Wolfman Jack in 1979
||Robert Weston Smith
(1938-01-21)January 21, 1938
Brooklyn, New York, US
||July 1, 1995(1995-07-01) (aged 57)
Belvidere, North Carolina, US
|Cause of death
||Lucy “Lou” Lamb Smith
||Joy Rene Smith (deceased)
Tod Weston Smith
||Anson Weston Smith and Rosamund Small
Robert Weston Smith, known as Wolfman Jack (January 21, 1938 – July 1, 1995) was an American disc jockey. Famous for his gravelly voice, he credited it for his success, saying, “It’s kept meat and potatoes on the table for years for Wolfman and Wolfwoman. A couple of shots of whiskey helps it. I’ve got that nice raspy sound.”
Smith was born in Brooklyn on January 21, 1938, the younger of two children of Anson Weston Smith, an Episcopal Sunday school teacher, writer, editor, and executive vice president of the Financial World, and his wife Rosamond Small. His parents divorced while he was a child. To help keep him out of trouble, his father bought him a large Trans-Oceanic radio, and Smith became an avid fan of R&B music and the disc jockeys who played it, including “Jocko” Henderson of Philadelphia, New York’s “Dr. Jive” (Tommy Smalls), the “Moon Dog” from Cleveland, Alan Freed, and Nashville’s “John R.” Richbourg, who later became his mentor. After selling encyclopedias and Fuller brushes door-to-door, Smith attended the National Academy of Broadcasting in Washington, D.C. Graduating in 1960, he began working as “Daddy Jules” at WYOU in Newport News, Virginia. When the station format changed to “beautiful music”, Smith became known as “Roger Gordon and Music in Good Taste”. In 1962, he moved to country music station KCIJ/1050 in Shreveport, Louisiana as the station manager and morning disc jockey, “Big Smith with the Records”. He married Lucy “Lou” Lamb in 1961, and they had two children.
Disc jockey Alan Freed had played a role in the transformation of black rhythm and blues into rock and roll music, and originally called himself the “Moon Dog” after New York City street musician Moondog. Freed both adopted this name and used a recorded howl to give his early broadcasts a unique character. Smith’s adaptation of the Moondog theme was to call himself Wolfman Jack and add his own sound effects. The character was based in part on the manner and style of bluesman Howlin’ Wolf. It was at KCIJ in Shreveport, Louisiana that he first began to develop his famous alter ego Wolfman Jack. According to author Philip A. Lieberman, Smith’s “Wolfman” persona “derived from Smith’s love of horror flicks and his shenanigans as a ‘wolfman’ with his two young nephews. The ‘Jack’ was added as a part of the ‘hipster’ lingo of the 1950s, as in ‘take a page from my book, Jack,’ or the more popular, ‘hit the road, Jack.'”
In 1963, Smith took his act to the border when the Inter-American Radio Advertising’s Ramon Bosquez hired him and sent him to the studio and transmitter site of XERF-AM at Ciudad Acuña in Mexico, a station whose high-powered border blaster signal could be picked up across much of the United States. In an interview with writer Tom Miller, Smith described the reach of the XERF signal: “We had the most powerful signal in North America. Birds dropped dead when they flew too close to the tower. A car driving from New York to L.A. would never lose the station.” Most of the border stations broadcast at 250,000 watts, five times the U.S. limit, meaning that their signals were picked up all over North America, and at night as far away as Europe and the Soviet Union. It was at XERF that Smith developed his signature style (with phrases like “Who’s this on the Wolfman telephone?”) and widespread fame. The border stations made money by renting time to Pentecostal preachers and psychics, and by taking 50 percent of the profit from anything sold by mail order. The Wolfman did pitches for dog food, weight-loss pills, weight-gain pills, rose bushes, and baby chicks. There was even a pill called Florex, which was supposed to enhance one’s sex drive. “Some zing for your ling nuts,” the Wolfman would say.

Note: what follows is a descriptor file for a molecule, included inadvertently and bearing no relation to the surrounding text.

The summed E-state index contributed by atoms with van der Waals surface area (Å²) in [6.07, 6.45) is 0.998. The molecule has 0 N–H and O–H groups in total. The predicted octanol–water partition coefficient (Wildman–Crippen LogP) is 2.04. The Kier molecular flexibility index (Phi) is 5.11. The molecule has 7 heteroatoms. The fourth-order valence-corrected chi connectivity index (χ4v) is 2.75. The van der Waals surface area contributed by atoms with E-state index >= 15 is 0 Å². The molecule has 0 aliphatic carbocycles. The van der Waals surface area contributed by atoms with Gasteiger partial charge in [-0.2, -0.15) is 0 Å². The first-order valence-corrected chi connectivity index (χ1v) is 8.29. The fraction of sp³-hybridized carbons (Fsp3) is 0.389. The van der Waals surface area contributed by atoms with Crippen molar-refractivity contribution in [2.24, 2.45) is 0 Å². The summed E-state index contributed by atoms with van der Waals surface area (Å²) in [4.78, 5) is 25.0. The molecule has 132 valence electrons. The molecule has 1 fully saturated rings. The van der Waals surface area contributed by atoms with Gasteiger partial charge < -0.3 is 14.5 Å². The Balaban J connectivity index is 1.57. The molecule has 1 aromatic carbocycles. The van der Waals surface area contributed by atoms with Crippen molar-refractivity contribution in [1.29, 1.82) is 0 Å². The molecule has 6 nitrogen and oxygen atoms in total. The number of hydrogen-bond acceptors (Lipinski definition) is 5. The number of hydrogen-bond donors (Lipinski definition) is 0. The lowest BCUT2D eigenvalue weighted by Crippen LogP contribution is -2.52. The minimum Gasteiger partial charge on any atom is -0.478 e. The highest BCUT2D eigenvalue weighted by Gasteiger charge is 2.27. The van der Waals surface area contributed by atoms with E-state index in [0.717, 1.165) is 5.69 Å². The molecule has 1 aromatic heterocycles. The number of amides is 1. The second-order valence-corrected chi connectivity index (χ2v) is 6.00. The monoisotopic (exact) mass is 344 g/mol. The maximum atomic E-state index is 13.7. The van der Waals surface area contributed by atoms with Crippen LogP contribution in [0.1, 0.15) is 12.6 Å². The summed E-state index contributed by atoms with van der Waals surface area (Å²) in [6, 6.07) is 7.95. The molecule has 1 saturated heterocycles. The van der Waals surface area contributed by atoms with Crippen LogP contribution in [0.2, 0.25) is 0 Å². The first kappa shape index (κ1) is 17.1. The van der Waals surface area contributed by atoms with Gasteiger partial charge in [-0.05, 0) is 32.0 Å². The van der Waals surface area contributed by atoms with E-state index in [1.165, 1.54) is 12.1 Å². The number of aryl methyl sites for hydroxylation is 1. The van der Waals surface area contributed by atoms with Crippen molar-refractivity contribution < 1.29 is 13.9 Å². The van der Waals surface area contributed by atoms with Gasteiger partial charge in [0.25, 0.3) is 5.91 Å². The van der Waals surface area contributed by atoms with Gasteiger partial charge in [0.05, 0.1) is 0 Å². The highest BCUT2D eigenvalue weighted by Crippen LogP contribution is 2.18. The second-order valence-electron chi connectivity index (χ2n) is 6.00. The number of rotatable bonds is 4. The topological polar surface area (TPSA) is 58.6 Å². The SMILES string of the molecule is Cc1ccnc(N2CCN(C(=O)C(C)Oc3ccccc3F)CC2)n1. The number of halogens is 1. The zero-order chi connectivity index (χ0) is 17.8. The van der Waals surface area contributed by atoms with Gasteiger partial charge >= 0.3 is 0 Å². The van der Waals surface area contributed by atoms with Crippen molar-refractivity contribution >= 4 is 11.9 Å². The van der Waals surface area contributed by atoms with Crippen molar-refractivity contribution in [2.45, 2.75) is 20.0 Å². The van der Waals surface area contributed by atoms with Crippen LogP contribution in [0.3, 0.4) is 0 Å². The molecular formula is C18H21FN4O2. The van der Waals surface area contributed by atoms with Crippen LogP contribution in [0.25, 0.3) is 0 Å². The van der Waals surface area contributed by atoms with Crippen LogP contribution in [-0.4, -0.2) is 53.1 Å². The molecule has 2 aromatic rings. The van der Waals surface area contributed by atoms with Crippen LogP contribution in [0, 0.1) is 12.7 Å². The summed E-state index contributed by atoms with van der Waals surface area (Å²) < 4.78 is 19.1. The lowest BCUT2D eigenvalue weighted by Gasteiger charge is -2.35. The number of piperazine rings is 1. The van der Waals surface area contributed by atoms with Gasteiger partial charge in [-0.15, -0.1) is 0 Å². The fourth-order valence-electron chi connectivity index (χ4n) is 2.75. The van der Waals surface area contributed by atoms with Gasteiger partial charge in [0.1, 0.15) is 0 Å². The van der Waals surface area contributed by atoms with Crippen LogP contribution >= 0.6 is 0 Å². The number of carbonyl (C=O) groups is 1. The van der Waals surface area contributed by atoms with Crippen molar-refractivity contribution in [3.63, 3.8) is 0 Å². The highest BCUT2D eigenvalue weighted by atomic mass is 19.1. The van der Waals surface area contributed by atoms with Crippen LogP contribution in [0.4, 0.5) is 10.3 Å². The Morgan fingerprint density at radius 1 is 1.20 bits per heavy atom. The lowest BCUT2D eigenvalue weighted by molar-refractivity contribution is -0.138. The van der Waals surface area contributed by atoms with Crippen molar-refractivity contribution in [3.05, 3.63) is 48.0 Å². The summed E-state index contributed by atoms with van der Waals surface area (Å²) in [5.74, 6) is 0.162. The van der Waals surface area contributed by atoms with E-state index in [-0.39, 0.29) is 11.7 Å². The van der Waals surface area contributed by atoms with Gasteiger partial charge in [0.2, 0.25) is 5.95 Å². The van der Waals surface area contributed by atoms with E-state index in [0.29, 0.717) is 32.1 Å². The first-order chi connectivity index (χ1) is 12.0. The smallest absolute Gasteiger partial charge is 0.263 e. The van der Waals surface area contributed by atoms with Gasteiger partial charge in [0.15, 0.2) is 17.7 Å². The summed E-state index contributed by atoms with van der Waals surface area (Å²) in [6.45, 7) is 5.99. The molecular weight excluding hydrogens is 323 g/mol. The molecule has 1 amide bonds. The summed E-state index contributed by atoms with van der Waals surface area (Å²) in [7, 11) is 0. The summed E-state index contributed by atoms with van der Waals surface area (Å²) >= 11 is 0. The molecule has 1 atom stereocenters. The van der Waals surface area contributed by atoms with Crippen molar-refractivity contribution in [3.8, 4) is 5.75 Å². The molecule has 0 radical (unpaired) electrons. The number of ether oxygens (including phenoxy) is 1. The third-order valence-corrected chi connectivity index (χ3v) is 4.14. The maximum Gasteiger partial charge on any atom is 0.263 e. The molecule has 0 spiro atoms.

That sales pitch was typical of Wolfman Jack’s growling, exuberant on-air style. In the spirit of his character name, he would punctuate his banter with howls, while urging his listeners to “get naked” or “lay your hands on the radio and squeeze my knobs”. Part of the persona was his nocturnal anonymity; listeners from coast to coast had no idea how to recognize the face behind the voice that said things like “Wolfman plays the best records in the business, and then he eats ’em!”
XERB was the original call sign for the border blaster station in Rosarito Beach, Mexico, which was branded as The Mighty 1090 in Hollywood, California. The station boasted “50,000 watts of Boss Soul Power”. That station continues to broadcast today with the call sign XEPRS-AM. XERB also had an office in the rear of a small strip mall on Third Avenue in Chula Vista, California. It was not unlike the small broadcast studio depicted in the film American Graffiti (which was filmed at KRE in Berkeley). It was located only 10 minutes from the Tijuana–San Diego border crossing. It was rumored that the Wolfman actually broadcast from this location during the early-to-mid-1960s. Smith left Mexico after eight months and moved to Minneapolis, Minnesota to run station KUXL. Even though Smith was managing a Minneapolis radio station, he was still broadcasting as Wolfman Jack on XERF via taped shows that he sent to the station. Missing the excitement, however, he returned to border radio to run XERB, and opened an office on Sunset Boulevard in Los Angeles area in January 1966. The Wolfman would record his shows in Los Angeles and ship his tapes across the border into Mexico, where they would then be beamed across the U.S. It was during his time broadcasting on XERB that Smith met Don Kelley, who would become his personal manager and business partner over a period of over twenty years. It was Kelley who saw the potential for Wolfman Jack to become more than a radio personality. Kelley started to work on a strategy to transform Smith from a cult figure to a mainstream entertainer in film, recordings, and television. He promoted Smith to the major media and formed enduring relationships with key journalists.